LimeBikes could come to Niles

NILES TOWNSHIP — The bright green bikes that have become a popular mode of transportation and leisure in cities like South Bend might just find their way to riders in Niles Township.

Representatives from LimeBike visited Niles Township Hall Monday night to give a presentation about the company to Niles Township trustees.

The presentation was prompted by Jill DeLucia, the Niles Township Park Commission chair, who said she could potentially see LimeBikes being used on the Indiana-Michigan River Valley Trail, which is expected to open later this year.

Nathan Hasse, the South Bend operations lead for LimeBike, wheeled in a bright green bicycle to display. Nathan was joined in the presentation by his wife, Emily Hasse, who also works for the company. 

Nathan told trustees how the bicycle-sharing program works and talked about features riders can expect to find on each model.

For $1 every 30 minutes, those wishing to hop on a LimeBike download a phone application which allows them to unlock the bike. The bikes are launched in key locations, depending upon the area and are easily recognizable by their bright green colors. Unlike many popular bike rental programs, LimeBikes do not require a dock, which means riders can stop riding whenever they wish.

“It is a very cheap and affordable way to get around,” Nathan said. “LimeBike’s goal is just to solve these first and last mile transportation problems.”

When they are through riding, customers park the bike and push a red lever on the rear tire to lock the bike and complete their usage.

The company is less than a year old and began operations in San Mateo, California in June 2017. The program was implemented in South Bend on July 11, 2017.

Nathan said the program has been popular in South Bend and that initially the city agreed to have only 250 bikes in use, but soon upgraded that quota to 1,200.

The company now has bicycle sharing programs around the world and recently launched a scooter sharing program, too.

However, trustees questioned how LimeBikes would fit in a more rural area like Niles Township.

Trustee Terry Eull said Niles Township does not have many sidewalks or bike lanes, so the trail was the only logical place to ride.

Nathan said while some people use LimeBike for transportation, many others use the bikes for leisure or exercise.

“Even if it is a more rural area, I still think there’s a chance for them getting used,” Nathan said. “It’s not just for getting around. It’s for leisure and fun as well.”

Trustees also mentioned that they already see some discarded LimeBikes in the township and because the Indiana and Michigan communities will soon be joined together through the trail, they are likely to see more of the bikes. Recently, they said a LimeBike had been found outside of Jay’s Lounge on S. 11th Street.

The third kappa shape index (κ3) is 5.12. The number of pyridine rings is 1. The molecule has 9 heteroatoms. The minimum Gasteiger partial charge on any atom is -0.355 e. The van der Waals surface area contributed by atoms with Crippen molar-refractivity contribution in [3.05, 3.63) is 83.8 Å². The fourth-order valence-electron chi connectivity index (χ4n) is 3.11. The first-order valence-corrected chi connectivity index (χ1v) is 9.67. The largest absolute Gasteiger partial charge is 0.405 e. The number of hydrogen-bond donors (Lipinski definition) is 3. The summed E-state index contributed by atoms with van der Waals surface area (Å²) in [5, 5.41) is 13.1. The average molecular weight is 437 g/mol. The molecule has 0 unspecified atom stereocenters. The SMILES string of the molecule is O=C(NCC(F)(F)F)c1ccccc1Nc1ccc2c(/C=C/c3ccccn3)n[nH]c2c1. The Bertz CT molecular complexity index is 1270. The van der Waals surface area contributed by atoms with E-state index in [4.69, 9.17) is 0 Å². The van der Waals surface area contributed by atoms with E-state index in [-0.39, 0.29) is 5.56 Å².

Through GPS tracking, Nathan said company employees can locate the bikes and pick them up within 24 hours of a request to collect it.

Trustee Chris Vella expressed some concerns about liability and asked if anyone had been seriously injured or died while riding the bikes.

Nathan said there had not been any deaths involving LimeBikes and that he was not aware of any bike-related injuries. He also said that when users download the application on their phone, they have to agree to use the bikes responsibly.

Because they are a private company, Nathan said he wanted to emphasize that taxpayers would not pay anything to have the bikes in their town.

“We work with the city, [but] the city and tax payers give us zero dollars,” Nathan said. “We are a private company, but we do make agreements with the entities we work with.”

In cities were the program is approved, the company works with the municipality to create a Memorandum of Understanding. Through the MOU, the company agrees to guidelines about the programs operations in that location.

In the weeks ahead, DeLucia said she will request a MOU from another city that has approved the bicycle-sharing program, to learn how that city addressed certain issues.

Vella said trustees need to do more research before reaching a decision, but that they hope to vote before the trail opens.

For their part, Nathan said if the township approves the program, LimeBike would do research to assure company viability before implementing the program.

Considering what he had heard Monday, Nathan and Emily said they could see the program benefiting Niles Township residents.

“We know LimeBike would work in Niles, because LimeBikes are ending up here already,” Nathan said. “And trips are ending and beginning here. It is just a matter of time before more bikes end up here.”

Emily echoed this sentiment.

“It is a perfect opportunity to connect cities,” she said.

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